• Hi Jonni! Thank you so much for this fabulous pattern and tutorial. I feel like I can make these masks in my sleep now. I made TWENTY of them for our elementary school’s 5th grade production of the lion king. I modified them a bit – made the ears more simple and out of cardboard for all but the three main hyenas that had lines and made all of them less realistic, more mean and cartoony so they could be seen from the stage. Here are some of the generic hyenas dancing and taking a bow at curtain call. Shhh…don’t tell the directors, but I also shrunk down your pattern and made teeny tiny versions and put them in a little collectible baseball shadowbox and am presenting them later this week. (So small you can fit them in your hand – a fun challenge!) I’ll comment with a pic of them later. I’ve never paper mached before, but now I want to make everything out of it – so much fun! The entire school was raving about them – thank you so much!

    • Congratulations, Shannon! What a courageous person you are, to take on such a huge challenge. The masks are great, and the kids are obviously having so much fun! I can see why everyone is so proud of them.

  • Hi Jonni, I am going to try my best at the hyena mask you made for masks to be worn at our middle schools production of Lion King Jr. I was hoping to find a printable template for a lion and lioness.You have one could you lease send me a link.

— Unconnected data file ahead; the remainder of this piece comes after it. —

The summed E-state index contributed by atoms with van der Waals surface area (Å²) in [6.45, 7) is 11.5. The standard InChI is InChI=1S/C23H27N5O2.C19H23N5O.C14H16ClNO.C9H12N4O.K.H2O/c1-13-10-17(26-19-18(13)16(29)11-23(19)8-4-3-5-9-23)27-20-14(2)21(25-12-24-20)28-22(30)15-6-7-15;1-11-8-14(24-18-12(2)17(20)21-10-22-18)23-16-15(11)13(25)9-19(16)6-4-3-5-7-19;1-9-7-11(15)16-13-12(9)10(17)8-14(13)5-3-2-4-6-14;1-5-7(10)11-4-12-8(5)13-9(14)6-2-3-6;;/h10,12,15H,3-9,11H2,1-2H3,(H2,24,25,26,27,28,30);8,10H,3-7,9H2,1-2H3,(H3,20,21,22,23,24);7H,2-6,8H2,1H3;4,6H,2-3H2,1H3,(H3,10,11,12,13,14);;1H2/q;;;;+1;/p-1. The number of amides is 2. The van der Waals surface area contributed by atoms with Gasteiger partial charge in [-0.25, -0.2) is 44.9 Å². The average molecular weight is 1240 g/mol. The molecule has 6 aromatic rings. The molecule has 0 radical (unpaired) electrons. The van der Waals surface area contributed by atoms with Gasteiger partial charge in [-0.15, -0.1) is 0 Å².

• The production is on November 20, 2015. I went to craft store to pick up some of the supplies I did not have at home,but like you said in the video I have most every thing laying around the house.My helper and I will be cutting out the cardboard tonight. I did find a plastic lion mask that I picked up ,so maybe I could use this as a guide. I also picked up some books at the local library to look through.

  • Hi Jonni, wow that is some cool work. I wouldnt consider myself a great artist, however i will try to get some results done according to your instructions. With the help of your videos i think everyone can produce great things. I watched many of your videos and i would love to do a mask similar to your hyena mask.

    I would like to make a fox kind of look with a similar head, just a less flat/broad and more narrow head, and a longer broader muzzle. However i find it hard to make the two dimensional design of the different shapes. Do you have any hints on how you would do those? Is there any help on how to create those shapes online?

    Love your work! Benny
    Thank you so much i would be really happy for some ideas!
    Best wishes

    • Hi Benny – it’s funny you should ask for hints on making the shapes, because I did it the hard way. I cut out some cardboard and bent it the way I thought I should, looked at what I ended up with, threw it away, and did it again. I went through quite a bit of cardboard before I was able to make the pattern I used in this post. It’s actually way easier, if you’re starting from scratch, to make your mask over a positive mold that you’ve sculpted out of clay. Some people have made some beautiful hyena masks using the pattern on this page, but so far I haven’t seen anyone making a new pattern, probably because it isn’t quite as easy as it looks. Be sure to see all the videos about the Commedia del Arte Mask on this page before you begin, and you can decide which way would be easier for you.